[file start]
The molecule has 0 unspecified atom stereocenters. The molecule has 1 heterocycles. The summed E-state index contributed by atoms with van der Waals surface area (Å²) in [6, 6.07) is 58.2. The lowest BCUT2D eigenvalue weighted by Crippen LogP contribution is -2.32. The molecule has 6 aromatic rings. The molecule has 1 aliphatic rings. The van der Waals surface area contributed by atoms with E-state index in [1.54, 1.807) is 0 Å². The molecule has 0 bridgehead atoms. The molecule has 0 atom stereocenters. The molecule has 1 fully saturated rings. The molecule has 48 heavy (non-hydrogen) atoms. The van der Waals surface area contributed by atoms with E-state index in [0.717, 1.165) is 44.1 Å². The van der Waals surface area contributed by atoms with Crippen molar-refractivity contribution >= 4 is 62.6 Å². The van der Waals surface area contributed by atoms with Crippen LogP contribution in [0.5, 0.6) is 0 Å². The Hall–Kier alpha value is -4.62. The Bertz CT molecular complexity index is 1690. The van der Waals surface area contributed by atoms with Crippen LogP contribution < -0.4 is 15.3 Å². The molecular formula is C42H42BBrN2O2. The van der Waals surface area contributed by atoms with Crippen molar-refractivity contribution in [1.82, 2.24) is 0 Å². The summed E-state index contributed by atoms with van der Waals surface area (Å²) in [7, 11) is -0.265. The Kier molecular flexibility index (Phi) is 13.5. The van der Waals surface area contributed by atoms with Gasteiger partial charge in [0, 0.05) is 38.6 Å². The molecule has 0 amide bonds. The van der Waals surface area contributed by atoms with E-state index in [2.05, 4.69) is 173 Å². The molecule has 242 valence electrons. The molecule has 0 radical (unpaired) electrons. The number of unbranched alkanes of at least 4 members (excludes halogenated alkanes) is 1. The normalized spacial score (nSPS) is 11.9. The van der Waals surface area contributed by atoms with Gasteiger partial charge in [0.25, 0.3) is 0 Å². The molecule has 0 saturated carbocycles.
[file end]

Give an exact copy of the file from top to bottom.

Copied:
The molecule has 0 unspecified atom stereocenters. The molecule has 1 heterocycles. The summed E-state index contributed by atoms with van der Waals surface area (Å²) in [6, 6.07) is 58.2. The lowest BCUT2D eigenvalue weighted by Crippen LogP contribution is -2.32. The molecule has 6 aromatic rings. The molecule has 1 aliphatic rings. The van der Waals surface area contributed by atoms with E-state index in [1.54, 1.807) is 0 Å². The molecule has 0 bridgehead atoms. The molecule has 0 atom stereocenters. The molecule has 1 fully saturated rings. The molecule has 48 heavy (non-hydrogen) atoms. The van der Waals surface area contributed by atoms with E-state index in [0.717, 1.165) is 44.1 Å². The van der Waals surface area contributed by atoms with Crippen molar-refractivity contribution >= 4 is 62.6 Å². The van der Waals surface area contributed by atoms with Crippen LogP contribution in [0.5, 0.6) is 0 Å². The Hall–Kier alpha value is -4.62. The Bertz CT molecular complexity index is 1690. The van der Waals surface area contributed by atoms with Crippen LogP contribution < -0.4 is 15.3 Å². The molecular formula is C42H42BBrN2O2. The van der Waals surface area contributed by atoms with Crippen molar-refractivity contribution in [1.82, 2.24) is 0 Å². The summed E-state index contributed by atoms with van der Waals surface area (Å²) in [7, 11) is -0.265. The Kier molecular flexibility index (Phi) is 13.5. The van der Waals surface area contributed by atoms with Gasteiger partial charge in [0, 0.05) is 38.6 Å². The molecule has 0 amide bonds. The van der Waals surface area contributed by atoms with E-state index in [2.05, 4.69) is 173 Å². The molecule has 242 valence electrons. The molecule has 0 radical (unpaired) electrons. The number of unbranched alkanes of at least 4 members (excludes halogenated alkanes) is 1. The normalized spacial score (nSPS) is 11.9. The van der Waals surface area contributed by atoms with Gasteiger partial charge in [0.25, 0.3) is 0 Å². The molecule has 0 saturated carbocycles.